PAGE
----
Saturday 15th June
0830 Left Edinburgh to drive to Mallaig. We left a little earlier than last year, to avoid rallying down the A830 to get the ferry on time.
1415 Arrived in Mallaig in plenty of time for the ferry. Went to a pub to watch Ingerland cuff Denmark.
1515 Ferry departed Mallaig.
1600 Arrived at pier in Armadale. Mild chaos at Sleat Marine Services - 3 crews trying to unload their gear from cars at once, non of the boats ready, and Charmian from SMS wandering round being polite to everyone.
1645 Finally got on board Contango, a Moody 376 centre-cockpit bus. It looked in good nick, which makes a change from the usual antiques we charter.
1830 After being given the official handover by SMS, we left Armadale. Wind SW 18kn, so we motored to the Point of Sleat then hoisted sails and fetched across to Rum. We had two new crew on board - Dan's brother-in-law Jeremy who recently caught the sailing bug, and Alan, a friend of Derek's who had never sailed before. We had a vague plan to use the forecast southerlies to sail to Barra or South Uist, then spend a couple of days wandering up the coast of the Outer Hebrides.
2130 Dropped anchor in Loch Scresort on Rum. The new Gordonston school training ketch Spirit of Moray was anchored in the bay. We had seen their previous boat Sea Spirit a few years ago, and this one looked even better. They must have a lot of money. Pasta Bolognaise with Moroccan wine for dinner.
Sunday 16th June
0500 Alan threw up all over the forward heads. Must have been the Moroccan wine.
0830 Crew surfaced. Horrible weather - rain, mist and cold wind. The VHF was issuing gale warnings for the Hebrides, so we abandoned plans to cross the Minch, and decided to visit Eigg instead, as it was the only one of the Small Isles we’d never bagged.
1115 After a late breakfast, we left Rum and sailed south to Eigg. Wind S 15-18 kn. Nice beat.
1445 Attempted to approach Glamisdale on the SE corner of Eigg by the narrow rocky eastern entrance at LW. After gently bouncing off an unmarked rock, we changed our minds, and retreated round the south end of Eilean Casteil.
1500 Entered the wide, easy southern entrance to Glamisdale and anchored. Went ashore for a quick look at Eigg. It was full of hippies drinking and flying kites, but the island looked quite attractive. The new tea-room/craft-shop/village hall was closed, but there was a notice outside inviting people to bring their own carry-outs to ceilidhs as the bar wasn't very well-stocked. When we returned to the dinghy, the hippies were all getting on board a small launch - it seems they were visitors, not locals.
1600 Departed Eigg, expecting a nice reach back up the Sound of Sleat, but the wind had died, which was strange as the coastguard had now upgraded the gale warnings to storm force 10 from the SW. We motored NE to find shelter inland.
2015 Still no wind. Rocketed through the Kyle Rhea narrows with 5 knots tide. Porpoises and seals were playing in the tidal whirlpools.
2045 Tied up alongside Gwenny's Rival (another charter boat from SMS) at the Kyle of Lochalsh pontoon. Both Kyle and Kyleakin were full of boats - everyone waiting for the storm. Alan demonstrated his culinary prowess by cooking Beef Stroganoff for dinner, then we went ashore for a few drinks at the Kyle of Lochalsh Hotel.
Monday 17th June
0330 The storm arrived! After a short burst of heavy rain, the wind started in earnest. Derek, Frank and Alastair got up to check the boat. We were being pushed hard against Gwenny's Rival, but our large fenders were coping OK. Poor Gwenny's Rival was not doing so well, smashing against the pontoon as her small fenders collapsed. Further up the pontoon, the Ocean Youth Trust's 70-foot ketch Alba Venturer was sitting pretty with massive fenders, heavy-duty warps and no one on board. Alongside it, a small Fisher 26 was suffering as she rode up over the ketch’s gunwales in the waves. We doubled our mooring lines, and helped the crew of Gwenny's Rival to do the same. It had a crew of 5, but only two of the girls were doing anything - the boys stayed below.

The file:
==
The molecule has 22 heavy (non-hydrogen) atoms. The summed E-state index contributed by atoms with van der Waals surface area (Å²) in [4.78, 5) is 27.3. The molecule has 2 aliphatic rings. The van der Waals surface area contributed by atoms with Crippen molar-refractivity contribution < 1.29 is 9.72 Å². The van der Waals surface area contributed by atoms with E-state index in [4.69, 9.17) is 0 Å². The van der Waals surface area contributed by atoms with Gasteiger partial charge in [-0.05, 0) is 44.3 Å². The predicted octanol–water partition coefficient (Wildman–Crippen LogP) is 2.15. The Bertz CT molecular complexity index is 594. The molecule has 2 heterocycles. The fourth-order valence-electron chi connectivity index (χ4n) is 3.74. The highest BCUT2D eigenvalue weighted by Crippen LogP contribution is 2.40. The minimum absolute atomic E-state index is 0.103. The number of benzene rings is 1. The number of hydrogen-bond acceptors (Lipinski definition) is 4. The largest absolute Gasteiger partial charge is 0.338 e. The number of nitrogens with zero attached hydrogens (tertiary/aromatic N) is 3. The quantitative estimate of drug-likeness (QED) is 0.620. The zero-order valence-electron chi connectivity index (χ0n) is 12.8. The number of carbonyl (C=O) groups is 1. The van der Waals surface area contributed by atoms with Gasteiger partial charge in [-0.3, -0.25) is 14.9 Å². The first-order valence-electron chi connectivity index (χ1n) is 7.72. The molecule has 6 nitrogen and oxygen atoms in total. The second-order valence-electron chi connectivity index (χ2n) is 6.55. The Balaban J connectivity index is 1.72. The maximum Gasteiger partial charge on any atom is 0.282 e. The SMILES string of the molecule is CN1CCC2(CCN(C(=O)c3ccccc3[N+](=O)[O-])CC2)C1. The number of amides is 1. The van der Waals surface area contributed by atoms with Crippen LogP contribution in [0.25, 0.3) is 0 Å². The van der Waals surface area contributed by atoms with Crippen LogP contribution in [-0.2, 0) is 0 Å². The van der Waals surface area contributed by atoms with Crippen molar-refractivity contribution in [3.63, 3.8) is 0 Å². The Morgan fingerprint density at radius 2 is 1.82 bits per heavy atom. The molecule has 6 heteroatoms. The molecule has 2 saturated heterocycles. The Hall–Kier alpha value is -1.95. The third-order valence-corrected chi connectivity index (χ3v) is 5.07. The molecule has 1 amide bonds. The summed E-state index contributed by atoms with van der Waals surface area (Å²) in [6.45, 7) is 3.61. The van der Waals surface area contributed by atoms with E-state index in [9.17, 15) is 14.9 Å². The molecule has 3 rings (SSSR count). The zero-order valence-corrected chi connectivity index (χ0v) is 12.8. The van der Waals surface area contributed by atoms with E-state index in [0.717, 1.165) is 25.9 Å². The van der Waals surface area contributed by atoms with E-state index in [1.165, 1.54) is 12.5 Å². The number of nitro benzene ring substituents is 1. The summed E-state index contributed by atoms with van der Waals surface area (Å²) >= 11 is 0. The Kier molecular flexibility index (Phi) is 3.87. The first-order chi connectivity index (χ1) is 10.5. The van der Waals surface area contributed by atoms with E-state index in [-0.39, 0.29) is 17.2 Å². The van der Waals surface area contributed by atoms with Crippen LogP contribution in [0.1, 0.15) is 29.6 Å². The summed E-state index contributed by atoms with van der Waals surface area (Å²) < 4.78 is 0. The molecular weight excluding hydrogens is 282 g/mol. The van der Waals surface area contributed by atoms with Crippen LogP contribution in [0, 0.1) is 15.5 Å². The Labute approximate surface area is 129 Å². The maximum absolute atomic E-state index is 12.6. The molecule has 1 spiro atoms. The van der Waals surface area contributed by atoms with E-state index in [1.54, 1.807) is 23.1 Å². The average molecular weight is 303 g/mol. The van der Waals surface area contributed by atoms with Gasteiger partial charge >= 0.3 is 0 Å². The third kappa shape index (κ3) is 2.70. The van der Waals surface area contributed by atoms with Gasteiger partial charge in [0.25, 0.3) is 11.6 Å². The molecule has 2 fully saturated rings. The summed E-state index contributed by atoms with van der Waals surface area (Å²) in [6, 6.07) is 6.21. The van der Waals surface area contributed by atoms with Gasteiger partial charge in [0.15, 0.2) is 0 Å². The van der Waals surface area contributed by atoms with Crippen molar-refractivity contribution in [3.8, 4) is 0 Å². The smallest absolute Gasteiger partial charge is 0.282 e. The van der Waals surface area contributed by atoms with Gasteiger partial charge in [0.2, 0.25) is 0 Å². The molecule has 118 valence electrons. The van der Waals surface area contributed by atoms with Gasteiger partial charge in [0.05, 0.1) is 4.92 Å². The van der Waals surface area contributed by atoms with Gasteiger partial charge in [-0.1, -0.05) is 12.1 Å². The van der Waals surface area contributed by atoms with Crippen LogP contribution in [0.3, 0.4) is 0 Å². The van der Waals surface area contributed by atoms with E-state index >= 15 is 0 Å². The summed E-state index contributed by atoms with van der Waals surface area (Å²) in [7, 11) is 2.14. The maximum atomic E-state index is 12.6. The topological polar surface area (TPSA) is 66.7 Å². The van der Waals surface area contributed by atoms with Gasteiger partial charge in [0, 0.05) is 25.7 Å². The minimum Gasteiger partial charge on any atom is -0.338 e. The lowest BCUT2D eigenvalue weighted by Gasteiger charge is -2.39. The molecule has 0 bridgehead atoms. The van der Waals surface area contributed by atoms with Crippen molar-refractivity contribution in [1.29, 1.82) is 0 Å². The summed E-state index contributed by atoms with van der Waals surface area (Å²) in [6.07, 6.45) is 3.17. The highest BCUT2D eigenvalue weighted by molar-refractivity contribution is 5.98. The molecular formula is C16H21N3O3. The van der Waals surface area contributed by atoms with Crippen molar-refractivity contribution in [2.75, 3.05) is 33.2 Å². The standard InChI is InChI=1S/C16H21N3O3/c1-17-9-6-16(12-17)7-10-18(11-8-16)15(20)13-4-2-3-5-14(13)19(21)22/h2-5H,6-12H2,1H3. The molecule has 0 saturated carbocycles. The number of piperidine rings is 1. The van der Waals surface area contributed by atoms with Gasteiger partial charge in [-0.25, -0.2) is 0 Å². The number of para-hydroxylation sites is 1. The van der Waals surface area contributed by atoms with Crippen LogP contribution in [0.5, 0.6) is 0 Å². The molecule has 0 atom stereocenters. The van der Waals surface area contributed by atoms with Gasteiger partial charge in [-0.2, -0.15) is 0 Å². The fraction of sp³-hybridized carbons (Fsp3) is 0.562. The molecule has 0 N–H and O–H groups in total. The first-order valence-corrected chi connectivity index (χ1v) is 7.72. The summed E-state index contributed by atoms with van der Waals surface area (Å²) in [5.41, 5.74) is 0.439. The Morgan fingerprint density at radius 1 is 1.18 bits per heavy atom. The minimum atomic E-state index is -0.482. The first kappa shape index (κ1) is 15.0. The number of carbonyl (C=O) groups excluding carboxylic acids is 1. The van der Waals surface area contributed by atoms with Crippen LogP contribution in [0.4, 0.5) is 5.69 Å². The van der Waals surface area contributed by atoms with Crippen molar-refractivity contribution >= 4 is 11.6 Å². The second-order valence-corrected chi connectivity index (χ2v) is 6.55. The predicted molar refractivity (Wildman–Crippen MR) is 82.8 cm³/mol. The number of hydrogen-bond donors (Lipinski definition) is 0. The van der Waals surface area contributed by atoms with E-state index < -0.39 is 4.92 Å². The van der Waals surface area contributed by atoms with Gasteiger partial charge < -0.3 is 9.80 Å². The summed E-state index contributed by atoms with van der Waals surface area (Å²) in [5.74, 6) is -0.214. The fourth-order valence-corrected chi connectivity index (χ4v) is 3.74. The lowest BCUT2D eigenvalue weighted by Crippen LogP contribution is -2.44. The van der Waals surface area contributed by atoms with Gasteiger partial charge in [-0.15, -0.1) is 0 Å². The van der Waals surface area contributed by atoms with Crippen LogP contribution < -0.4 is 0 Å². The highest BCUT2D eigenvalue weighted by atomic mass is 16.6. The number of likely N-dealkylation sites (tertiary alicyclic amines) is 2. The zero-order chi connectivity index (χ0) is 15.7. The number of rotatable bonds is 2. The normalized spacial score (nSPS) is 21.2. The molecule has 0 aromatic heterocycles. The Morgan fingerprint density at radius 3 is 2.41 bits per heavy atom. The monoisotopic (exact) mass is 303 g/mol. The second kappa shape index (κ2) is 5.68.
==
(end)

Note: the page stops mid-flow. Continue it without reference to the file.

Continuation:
0700 Along with the crew of the Fisher 26 and Gwenny's Rival, we went in search of more fenders, and found some old car tyres at the railway station. Once in place, these made life a bit more comfortable, particularly for the Fisher 26 and Gwenny's Rival. The wind was still increasing and the waves were surprisingly big, even in the shelter of Loch Alsh. We sat out the morning, taking turns to watch the warps and fenders.
0745 One of our bow lines just snapped - well it was a pretty old rope. There were no more warps on board, so we took the line off the kedge anchor and used it doubled-up as an extra mooring line. The wind was really howling now (up to 50 kn at one point), and there were frequent showers of heavy rain.
0900 An official-looking character in a Highland Council jacket came to see how we were getting on. Perhaps he's the harbour master.
1100 He returned with someone from the RNLI station to say they’re going to launch the lifeboat and take us over to Kyleakin where relative calm reigned. We had thought about doing this ourselves, but there was no way we could have got our bows off the pontoon against the wind. The lifeboat took the Fisher first, then came back for us. This involved much jumping about, shouting and gung-ho action from the lifeboat crew and other locals as they all tried at once to undo our lines. Maximum panic and no plan at all - they certainly weren't interested in listening to us. After cutting one of our lines, and leaving 2 others on Gwenny's Rival, they finally towed our bows off the pontoon, leaving two of our crew ashore sprinting back from the public toilets. We motored over to Kyleakin, while the lifeboat went back to get Gwenny's Rival. Kyleakin was much calmer, and we tied up alongside a glass-bottomed passenger cruise boat. Gwenny's Rival arrived behind us and tied up to the Fisher. Eventually the lifeboatmen stopped shouting, got us to sign their visitors book and left, while we sorted out our ropes and fenders with Gwenny's Rival and settled down. It was still windy, but blissfully peaceful after Kyle of Lochalsh.
Gwenny's Rival and the lifeboat at Kyleakin
1230 Went ashore to watch the football in a pub - Brazil v Belgium. Jeremy (who is English) was cheering for Belgium, the rest of us for Brazil. After the match, Jeremy and Alan went on a pub crawl round Kyleakin with the boys from Gwenny's Rival. The forecast still said Force 7 - 9, and we could see wild seas beyond the Skye bridge, so we weren't going anywhere.